This crop revolution may succeed where GM failed Gene splicing has been made obsolete by a cutting-edge technology that greatly accelerates classical plant breeding Jeremy Rifkin Thursday October 26, 2006 The Guardian For years, the life-science companies - Monsanto, Syngenta, Bayer, Pioneer etc - have argued that genetically modified food is the next great scientific revolution in agriculture, and the only efficient and cheap way to feed a growing population in a shrinking world. Non-governmental organisations - including the Foundation on Economic Trends, of which I am president - have been cast as the villains in this agricultural drama, and often categorised as modern versions of the Luddites, accused of continually blocking scientific and technological progress because of our opposition to GM food. Now, in an ironic twist, new cutting-edge technologies have made gene splicing and transgenic crops obsolete and a serious impediment to scientific progress. The new frontier is called genomics and the new agricultural technology is called marker-assisted selection (MAS). The new technology offers a sophisticated method to greatly accelerate classical breeding. A growing number of scientists believe MAS - which is already being introduced into the market - will eventually replace GM food. Moreover, environmental organisations that oppose GM crops are guardedly supportive of MAS technology. Rapidly accumulating information about crop genomes is allowing scientists to identify genes associated with traits such as yield, and then scan crop relatives for the presence of those genes. Instead of using molecular splicing techniques to transfer a gene from an unrelated species into the genome of a food crop to increase yield, resist pests or improve nutrition, scientists are now using MAS to locate desired traits in other varieties or wild relatives of a particular food crop, then crossbreeding those plants with the existing commercial varieties to improve the crop. This greatly reduces the risk of environmental harm and potential adverse health effects associated with GM crops. Using MAS, researchers can upgrade classical breeding, and cut by 50% or more the time needed to develop new plant varieties by pinpointing appropriate plant partners at the gamete or seedling stage. Using MAS, researchers in the Netherlands have developed a new lettuce variety resistant to an aphid that causes reduced and abnormal growth. Researchers at the US department of agriculture have used MAS to develop a strain of rice that is soft on the outside but remains firm on the inside after processing. Scientists in the UK and India have used MAS to develop pearl millet that is tolerant of drought and resistant to mildew. The crop was introduced into the market in India in 2005. While MAS is emerging as a promising new agricultural technology with broad application, the limits of transgenic technology are becoming increasingly apparent. Most of the transgenic crops introduced into the fields express only two traits, resistance to pests and compatibility with herbicides, and rely on the expression of a single gene - hardly the sweeping agricultural revolution touted by the life-science companies at the beginning of the GM era. There is still much work to be done in understanding the choreography, for example, between single genetic markers and complex genetic clusters and environmental factors, all of which interact to affect the development of the plant and produce desirable outcomes such as improved yield and drought resistance. Also, it should be noted that MAS is of value to the extent that it is used as part of a broader, agro-ecological approach to farming that integrates new crop introductions with a proper regard for all of the other environmental, economic and social factors that together determine the sustainability of farming. The wrinkle is that the continued introduction of GM crops could contaminate existing plant varieties, making the new MAS technology more difficult to use. A landmark 2004 survey conducted by the Union of Concerned Scientists found that non-GM seeds from three of America's major agricultural crops - maize, soya beans and oil-seed rape - were already "pervasively contaminated with low levels of DNA sequences originating in genetically engineered varieties of these crops". Not surprisingly, MAS technology is being looked at with increasing interest within the European Union, where public opposition to GM food has remained resolute. In a recent speech, Stavros Dimas, the EU's environment commissioner, noted that "MAS technology is attracting considerable attention" and said that the EU "should not ignore the use of 'upgraded' conventional varieties as an alternative to GM crops". As MAS becomes cheaper and easier to use, and as knowledge in genomics becomes more easily available over the next decade, plant breeders around the world will be able to exchange information about best practices and democratise the technology. Already plant breeders are talking about "open source" genomics, envisioning the sharing of genes. The struggle between a younger generation of sustainable-agriculture enthusiasts anxious to share genetic information and entrenched company scientists determined to maintain control over the world's seed stocks through patent protection is likely to be hard-fought, especially in the developing world. If properly used as part of a much larger systemic and holistic approach to sustainable agricultural development, MAS technology could be the right technology at the right time in history. ยท Jeremy Rifkin is the author of The Biotech Century,,1931467,00.html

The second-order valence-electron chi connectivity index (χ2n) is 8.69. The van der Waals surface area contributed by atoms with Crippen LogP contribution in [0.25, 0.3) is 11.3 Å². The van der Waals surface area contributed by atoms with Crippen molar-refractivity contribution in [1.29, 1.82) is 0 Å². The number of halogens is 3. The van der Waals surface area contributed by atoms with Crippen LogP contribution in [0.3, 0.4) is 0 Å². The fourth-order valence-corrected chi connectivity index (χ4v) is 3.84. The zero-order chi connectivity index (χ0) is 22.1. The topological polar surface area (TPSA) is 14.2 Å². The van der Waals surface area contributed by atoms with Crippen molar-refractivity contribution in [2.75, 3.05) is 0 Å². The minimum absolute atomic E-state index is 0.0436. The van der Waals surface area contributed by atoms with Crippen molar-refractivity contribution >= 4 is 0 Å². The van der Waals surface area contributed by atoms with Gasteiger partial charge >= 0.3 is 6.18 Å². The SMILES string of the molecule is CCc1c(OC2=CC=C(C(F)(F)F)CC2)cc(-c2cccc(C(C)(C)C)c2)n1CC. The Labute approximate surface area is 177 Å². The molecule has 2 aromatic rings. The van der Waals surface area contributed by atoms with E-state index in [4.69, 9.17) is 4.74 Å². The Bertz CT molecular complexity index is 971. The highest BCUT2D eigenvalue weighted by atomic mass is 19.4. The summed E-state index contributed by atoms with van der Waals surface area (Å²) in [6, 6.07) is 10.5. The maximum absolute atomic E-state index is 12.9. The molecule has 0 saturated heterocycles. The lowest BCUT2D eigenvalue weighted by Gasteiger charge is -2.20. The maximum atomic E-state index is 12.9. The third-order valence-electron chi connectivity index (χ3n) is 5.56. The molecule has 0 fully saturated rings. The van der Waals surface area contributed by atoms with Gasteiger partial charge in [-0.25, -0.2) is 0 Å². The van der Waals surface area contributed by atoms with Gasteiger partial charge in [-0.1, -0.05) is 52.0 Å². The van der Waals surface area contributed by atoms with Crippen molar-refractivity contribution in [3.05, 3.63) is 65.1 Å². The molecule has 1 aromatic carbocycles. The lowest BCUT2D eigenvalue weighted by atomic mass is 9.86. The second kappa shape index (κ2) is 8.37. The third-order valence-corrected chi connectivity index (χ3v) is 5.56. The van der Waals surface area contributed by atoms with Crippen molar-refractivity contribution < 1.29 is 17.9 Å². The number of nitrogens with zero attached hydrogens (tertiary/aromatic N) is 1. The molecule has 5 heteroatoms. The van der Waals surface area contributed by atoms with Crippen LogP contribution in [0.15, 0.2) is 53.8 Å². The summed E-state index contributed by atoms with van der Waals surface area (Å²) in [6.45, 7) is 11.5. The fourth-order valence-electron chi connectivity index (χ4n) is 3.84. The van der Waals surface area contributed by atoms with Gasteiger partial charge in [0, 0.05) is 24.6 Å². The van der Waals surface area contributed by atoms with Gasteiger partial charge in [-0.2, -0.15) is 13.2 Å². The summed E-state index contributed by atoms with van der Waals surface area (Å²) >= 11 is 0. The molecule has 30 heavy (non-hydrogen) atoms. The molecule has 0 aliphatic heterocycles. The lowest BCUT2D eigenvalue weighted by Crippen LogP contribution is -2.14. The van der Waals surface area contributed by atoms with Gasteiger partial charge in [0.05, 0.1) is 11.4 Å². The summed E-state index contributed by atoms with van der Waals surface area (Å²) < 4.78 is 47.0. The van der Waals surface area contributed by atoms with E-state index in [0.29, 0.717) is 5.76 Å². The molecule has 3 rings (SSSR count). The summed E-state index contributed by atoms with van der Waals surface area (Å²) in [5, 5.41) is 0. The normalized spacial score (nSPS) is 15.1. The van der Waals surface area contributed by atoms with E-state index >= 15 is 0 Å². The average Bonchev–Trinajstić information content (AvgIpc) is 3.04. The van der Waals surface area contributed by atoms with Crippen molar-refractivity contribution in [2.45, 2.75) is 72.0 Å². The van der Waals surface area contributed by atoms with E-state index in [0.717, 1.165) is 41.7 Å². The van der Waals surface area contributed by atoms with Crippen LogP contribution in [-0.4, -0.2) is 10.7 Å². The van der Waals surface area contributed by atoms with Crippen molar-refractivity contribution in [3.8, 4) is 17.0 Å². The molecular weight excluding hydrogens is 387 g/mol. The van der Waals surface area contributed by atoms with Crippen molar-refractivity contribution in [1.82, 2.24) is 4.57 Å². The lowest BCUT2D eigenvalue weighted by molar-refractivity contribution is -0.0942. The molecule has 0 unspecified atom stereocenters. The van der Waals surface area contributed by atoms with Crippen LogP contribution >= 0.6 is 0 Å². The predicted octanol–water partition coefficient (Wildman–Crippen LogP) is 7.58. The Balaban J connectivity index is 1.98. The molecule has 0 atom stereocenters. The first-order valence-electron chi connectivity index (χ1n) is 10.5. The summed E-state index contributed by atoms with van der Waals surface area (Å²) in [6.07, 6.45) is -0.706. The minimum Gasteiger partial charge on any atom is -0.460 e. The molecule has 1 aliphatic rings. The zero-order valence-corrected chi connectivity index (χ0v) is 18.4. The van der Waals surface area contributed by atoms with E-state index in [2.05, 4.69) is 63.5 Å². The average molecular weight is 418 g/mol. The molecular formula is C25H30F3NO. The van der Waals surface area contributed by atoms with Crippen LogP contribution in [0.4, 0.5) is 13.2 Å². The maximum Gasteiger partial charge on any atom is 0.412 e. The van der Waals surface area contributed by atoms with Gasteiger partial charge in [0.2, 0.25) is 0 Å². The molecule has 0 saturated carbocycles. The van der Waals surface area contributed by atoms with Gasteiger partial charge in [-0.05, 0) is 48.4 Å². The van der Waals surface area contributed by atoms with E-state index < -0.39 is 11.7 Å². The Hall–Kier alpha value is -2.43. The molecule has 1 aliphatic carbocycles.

I lost a bundle on this. I bought in at launch of The Exchange who were taken out by MAS.